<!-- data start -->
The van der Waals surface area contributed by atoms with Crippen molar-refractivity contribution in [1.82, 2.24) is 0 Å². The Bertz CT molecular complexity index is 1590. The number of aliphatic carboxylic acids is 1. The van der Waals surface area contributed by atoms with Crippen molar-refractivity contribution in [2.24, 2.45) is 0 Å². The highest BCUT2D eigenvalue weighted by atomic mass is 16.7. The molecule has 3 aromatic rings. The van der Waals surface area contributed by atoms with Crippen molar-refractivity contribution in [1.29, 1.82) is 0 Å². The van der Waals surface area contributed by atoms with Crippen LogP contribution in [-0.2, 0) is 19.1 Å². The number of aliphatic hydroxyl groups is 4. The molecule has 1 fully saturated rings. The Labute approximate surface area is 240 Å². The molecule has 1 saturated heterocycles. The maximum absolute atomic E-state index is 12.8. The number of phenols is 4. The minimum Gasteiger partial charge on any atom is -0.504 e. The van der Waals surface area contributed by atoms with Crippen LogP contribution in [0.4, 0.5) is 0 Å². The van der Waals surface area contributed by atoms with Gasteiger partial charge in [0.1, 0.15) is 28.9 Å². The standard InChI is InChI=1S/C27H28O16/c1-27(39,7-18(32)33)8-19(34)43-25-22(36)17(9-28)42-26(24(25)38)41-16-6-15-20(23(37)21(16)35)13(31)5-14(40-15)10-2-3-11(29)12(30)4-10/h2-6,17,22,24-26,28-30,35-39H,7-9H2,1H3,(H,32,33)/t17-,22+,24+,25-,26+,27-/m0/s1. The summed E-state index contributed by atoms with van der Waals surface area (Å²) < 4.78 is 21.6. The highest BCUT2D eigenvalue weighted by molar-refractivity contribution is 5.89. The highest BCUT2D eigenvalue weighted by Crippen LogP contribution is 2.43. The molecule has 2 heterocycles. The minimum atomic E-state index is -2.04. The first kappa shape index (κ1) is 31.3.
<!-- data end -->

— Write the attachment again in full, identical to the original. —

The van der Waals surface area contributed by atoms with Crippen molar-refractivity contribution in [1.82, 2.24) is 0 Å². The Bertz CT molecular complexity index is 1590. The number of aliphatic carboxylic acids is 1. The van der Waals surface area contributed by atoms with Crippen molar-refractivity contribution in [2.24, 2.45) is 0 Å². The highest BCUT2D eigenvalue weighted by atomic mass is 16.7. The molecule has 3 aromatic rings. The van der Waals surface area contributed by atoms with Crippen molar-refractivity contribution in [1.29, 1.82) is 0 Å². The van der Waals surface area contributed by atoms with Crippen LogP contribution in [-0.2, 0) is 19.1 Å². The number of aliphatic hydroxyl groups is 4. The molecule has 1 fully saturated rings. The Labute approximate surface area is 240 Å². The molecule has 1 saturated heterocycles. The maximum absolute atomic E-state index is 12.8. The number of phenols is 4. The minimum Gasteiger partial charge on any atom is -0.504 e. The van der Waals surface area contributed by atoms with Crippen LogP contribution in [0.4, 0.5) is 0 Å². The van der Waals surface area contributed by atoms with Gasteiger partial charge in [0.1, 0.15) is 28.9 Å². The standard InChI is InChI=1S/C27H28O16/c1-27(39,7-18(32)33)8-19(34)43-25-22(36)17(9-28)42-26(24(25)38)41-16-6-15-20(23(37)21(16)35)13(31)5-14(40-15)10-2-3-11(29)12(30)4-10/h2-6,17,22,24-26,28-30,35-39H,7-9H2,1H3,(H,32,33)/t17-,22+,24+,25-,26+,27-/m0/s1. The summed E-state index contributed by atoms with van der Waals surface area (Å²) < 4.78 is 21.6. The highest BCUT2D eigenvalue weighted by molar-refractivity contribution is 5.89. The highest BCUT2D eigenvalue weighted by Crippen LogP contribution is 2.43. The molecule has 2 heterocycles. The minimum atomic E-state index is -2.04. The first kappa shape index (κ1) is 31.3.